Rule #8, make sure they understand that only one kid will be provided for by us. If they get, say, $500 a month for childcare, that’s for one or ten. It’s very difficult to get young girls to understand the burdens and responsibilities of motherhood before they have kids. It’s a lot easier after the first.
Rule #9, give out condoms, birth control pills, sponges, and any conceivable birth control device to any kid receiving free lunches. Teach them how to have sex without cranking out accidental burdens. I’d go into that detail here, but, I’d enjoy that too much. The assumption unsupervised teens don’t get horny is about as stupid as having kids in high school.
Rule #10, double the tax credits for adopting US born children. It’s a very expensive process for the average person. If they can afford the process, they should be putting the kid in a better environment and most often appreciate that child a lot more than a mother that just had an accident. We should do everything we can to get that kid in a better environment.
Rule #11, do not allow a GED until that person has performed a bona-fide job requirement. These legislators think bringing the internet to these communities will help, but, people have to know how to even use the internet tools to be attractive to employers. Cruising Facebook just won’t do it. Make them compose a web page. Unless they are retarded, every single one of them can do it.
Rule #12, if someone’s receiving public assistance, require random blood screening. Make it hurt too. For a lot of people on assistance, this is their job. Hit their paycheck. Let them worry about the ramifications. I could care less if someone wants to get stoned on their own dime. I have real problems with an entire culture that feels they have the Constitutional Right to get stoned on my money.
Rule #13, penalize those that abandon family. It’s gotten so bad that in Kentucky, the state is pushing a program that rewards kids who abandon their indigent parents. Re-visit the moral implications of Consumer Directed Options, Stumbo. If the state has to provide for an indigent family member, then the state should dock the other family members for that expense. The annoying thing about that is that is already the law, the state just selectively enforces it.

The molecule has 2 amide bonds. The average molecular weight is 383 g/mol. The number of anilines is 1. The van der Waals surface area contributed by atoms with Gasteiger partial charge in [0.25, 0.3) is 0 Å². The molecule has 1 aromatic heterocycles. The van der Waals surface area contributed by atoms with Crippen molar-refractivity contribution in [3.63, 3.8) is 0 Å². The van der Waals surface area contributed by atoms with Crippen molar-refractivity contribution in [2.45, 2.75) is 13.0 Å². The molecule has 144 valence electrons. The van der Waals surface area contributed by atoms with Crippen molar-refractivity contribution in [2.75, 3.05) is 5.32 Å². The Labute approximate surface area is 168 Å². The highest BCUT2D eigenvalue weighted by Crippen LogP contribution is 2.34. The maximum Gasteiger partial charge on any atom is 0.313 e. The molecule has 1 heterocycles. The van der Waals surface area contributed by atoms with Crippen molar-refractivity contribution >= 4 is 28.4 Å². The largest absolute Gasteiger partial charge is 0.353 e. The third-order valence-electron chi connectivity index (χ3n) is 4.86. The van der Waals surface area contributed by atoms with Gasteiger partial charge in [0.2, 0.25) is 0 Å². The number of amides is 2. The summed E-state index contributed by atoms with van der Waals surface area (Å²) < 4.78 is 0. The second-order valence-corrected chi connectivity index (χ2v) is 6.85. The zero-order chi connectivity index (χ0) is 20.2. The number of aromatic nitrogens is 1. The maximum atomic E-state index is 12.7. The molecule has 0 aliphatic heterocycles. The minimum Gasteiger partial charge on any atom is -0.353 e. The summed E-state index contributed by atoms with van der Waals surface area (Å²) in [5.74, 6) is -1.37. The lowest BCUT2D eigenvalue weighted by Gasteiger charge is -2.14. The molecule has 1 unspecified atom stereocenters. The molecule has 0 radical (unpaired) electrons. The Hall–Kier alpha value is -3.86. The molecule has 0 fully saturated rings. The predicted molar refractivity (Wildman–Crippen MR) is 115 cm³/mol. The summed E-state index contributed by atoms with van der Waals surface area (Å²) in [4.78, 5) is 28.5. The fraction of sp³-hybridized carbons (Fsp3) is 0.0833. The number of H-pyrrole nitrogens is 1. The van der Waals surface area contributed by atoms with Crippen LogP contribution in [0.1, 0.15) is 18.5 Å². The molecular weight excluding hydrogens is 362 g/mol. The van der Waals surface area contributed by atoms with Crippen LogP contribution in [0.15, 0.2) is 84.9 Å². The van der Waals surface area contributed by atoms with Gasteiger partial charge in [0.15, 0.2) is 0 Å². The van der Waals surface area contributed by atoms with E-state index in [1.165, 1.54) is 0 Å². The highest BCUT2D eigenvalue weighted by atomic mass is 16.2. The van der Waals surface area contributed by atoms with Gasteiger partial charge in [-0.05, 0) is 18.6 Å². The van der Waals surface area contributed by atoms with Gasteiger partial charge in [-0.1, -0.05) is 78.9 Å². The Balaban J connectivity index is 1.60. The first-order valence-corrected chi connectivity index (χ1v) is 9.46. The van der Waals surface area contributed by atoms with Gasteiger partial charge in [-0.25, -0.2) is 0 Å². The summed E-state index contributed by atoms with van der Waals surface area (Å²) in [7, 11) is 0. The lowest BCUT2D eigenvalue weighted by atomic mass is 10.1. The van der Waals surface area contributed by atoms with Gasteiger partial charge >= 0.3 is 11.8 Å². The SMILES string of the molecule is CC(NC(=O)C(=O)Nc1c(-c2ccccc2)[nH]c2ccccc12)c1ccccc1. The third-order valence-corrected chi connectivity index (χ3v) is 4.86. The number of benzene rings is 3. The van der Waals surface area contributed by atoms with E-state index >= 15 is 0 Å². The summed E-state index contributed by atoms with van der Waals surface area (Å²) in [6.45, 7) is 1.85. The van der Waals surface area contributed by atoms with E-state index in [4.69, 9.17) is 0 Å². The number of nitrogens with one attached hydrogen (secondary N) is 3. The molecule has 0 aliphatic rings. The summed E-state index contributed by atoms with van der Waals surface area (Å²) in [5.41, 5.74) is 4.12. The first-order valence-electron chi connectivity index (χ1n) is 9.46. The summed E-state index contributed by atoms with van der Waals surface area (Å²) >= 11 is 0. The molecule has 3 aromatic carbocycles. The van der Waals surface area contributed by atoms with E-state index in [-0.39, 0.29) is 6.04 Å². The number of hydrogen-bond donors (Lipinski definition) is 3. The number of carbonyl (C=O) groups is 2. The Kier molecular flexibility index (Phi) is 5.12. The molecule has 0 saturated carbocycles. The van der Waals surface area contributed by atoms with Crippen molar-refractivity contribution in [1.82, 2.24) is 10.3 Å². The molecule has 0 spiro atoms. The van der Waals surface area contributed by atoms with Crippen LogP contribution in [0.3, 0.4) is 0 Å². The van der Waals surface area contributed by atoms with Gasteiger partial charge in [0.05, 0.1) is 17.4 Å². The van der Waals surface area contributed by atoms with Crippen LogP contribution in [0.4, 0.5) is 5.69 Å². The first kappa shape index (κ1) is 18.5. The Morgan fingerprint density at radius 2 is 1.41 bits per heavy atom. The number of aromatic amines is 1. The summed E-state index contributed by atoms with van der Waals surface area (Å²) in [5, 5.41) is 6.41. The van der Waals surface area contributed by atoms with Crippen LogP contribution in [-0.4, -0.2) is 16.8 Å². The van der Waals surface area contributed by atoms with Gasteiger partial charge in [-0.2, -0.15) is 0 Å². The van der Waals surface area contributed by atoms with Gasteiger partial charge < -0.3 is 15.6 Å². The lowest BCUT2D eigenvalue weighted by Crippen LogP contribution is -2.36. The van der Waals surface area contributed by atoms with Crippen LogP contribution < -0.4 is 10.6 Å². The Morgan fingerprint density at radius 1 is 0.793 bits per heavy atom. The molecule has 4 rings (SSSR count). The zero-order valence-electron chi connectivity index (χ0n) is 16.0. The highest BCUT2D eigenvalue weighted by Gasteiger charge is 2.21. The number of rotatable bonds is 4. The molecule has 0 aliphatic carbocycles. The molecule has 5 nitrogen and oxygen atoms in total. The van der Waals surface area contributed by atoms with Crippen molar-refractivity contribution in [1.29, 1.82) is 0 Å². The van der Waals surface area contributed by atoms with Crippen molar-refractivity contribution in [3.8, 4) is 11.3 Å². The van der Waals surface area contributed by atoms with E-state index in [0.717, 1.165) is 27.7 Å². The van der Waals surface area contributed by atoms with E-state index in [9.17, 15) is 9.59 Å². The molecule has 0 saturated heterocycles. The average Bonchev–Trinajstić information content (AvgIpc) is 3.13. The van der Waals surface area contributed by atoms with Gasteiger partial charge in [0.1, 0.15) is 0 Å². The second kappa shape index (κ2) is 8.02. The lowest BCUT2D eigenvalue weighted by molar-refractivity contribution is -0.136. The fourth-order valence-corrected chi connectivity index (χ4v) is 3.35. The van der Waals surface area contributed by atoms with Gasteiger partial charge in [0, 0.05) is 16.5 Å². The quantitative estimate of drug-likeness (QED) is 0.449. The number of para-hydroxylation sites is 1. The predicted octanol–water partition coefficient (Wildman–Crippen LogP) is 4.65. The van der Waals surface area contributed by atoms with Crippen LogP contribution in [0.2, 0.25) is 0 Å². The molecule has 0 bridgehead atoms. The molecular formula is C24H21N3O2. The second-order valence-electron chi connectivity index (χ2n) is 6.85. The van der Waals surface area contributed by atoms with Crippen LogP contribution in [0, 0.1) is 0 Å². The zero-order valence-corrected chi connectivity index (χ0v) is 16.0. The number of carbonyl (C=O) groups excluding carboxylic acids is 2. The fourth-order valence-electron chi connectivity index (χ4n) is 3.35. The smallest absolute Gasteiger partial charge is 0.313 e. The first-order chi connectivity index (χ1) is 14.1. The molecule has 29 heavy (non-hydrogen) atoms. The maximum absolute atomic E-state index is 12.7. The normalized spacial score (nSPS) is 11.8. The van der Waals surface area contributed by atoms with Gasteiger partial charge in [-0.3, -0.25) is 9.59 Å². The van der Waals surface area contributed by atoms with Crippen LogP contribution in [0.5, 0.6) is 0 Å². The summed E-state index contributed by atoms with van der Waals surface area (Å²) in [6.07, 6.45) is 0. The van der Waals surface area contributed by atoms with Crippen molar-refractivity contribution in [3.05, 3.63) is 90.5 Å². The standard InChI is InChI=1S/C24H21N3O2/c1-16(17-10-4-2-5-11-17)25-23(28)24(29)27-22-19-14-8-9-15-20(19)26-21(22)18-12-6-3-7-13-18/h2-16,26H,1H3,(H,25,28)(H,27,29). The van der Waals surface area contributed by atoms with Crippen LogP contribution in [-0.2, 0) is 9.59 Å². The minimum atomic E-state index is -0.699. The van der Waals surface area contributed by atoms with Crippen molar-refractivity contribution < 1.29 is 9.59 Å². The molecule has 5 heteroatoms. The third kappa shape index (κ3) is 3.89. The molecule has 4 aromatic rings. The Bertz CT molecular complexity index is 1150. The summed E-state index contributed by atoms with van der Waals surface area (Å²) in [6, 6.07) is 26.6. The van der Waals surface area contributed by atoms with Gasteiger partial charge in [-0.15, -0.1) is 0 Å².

Rule #14, don’t allow politicians to pander the issue unless they have a concrete plan to remove people from poverty. No one program is going to do it all. You see a situation, you address it. One of the biggest hurdles here in poverty stricken Appalachian Bible belt is drug abuse of every sort you can imagine. People are blowing themselves up to make meth. If you want a social program to address poverty, get these people off meth and other drugs. No internet company will ever hire them the way they are. If they don’t want to get off the drugs, cut off assistance. They’re killing themselves just a little more slowly and a lot more expensively if we simply abet and supplement their habit. Do interventions, rehab, drug-replacement programs, you name it, whatever it takes to get them back on their benefits until they can find a job. You lower the drug abuse rate, you lower the poverty rate. Period.
The reason we have the poverty levels we do right now has been vocalized by a lot of non-committees. We reward poverty. When we make it undesirable to live in poverty, poverty will lessen. It really is that simple. If kids become a burden, they will have fewer kids. It’s not that hard to do. It does however, require two things that our society seems to have completely abandoned over the years, sternness and personal responsibility. In most cases of a healthy young person on benefits, it really is their own damn fault.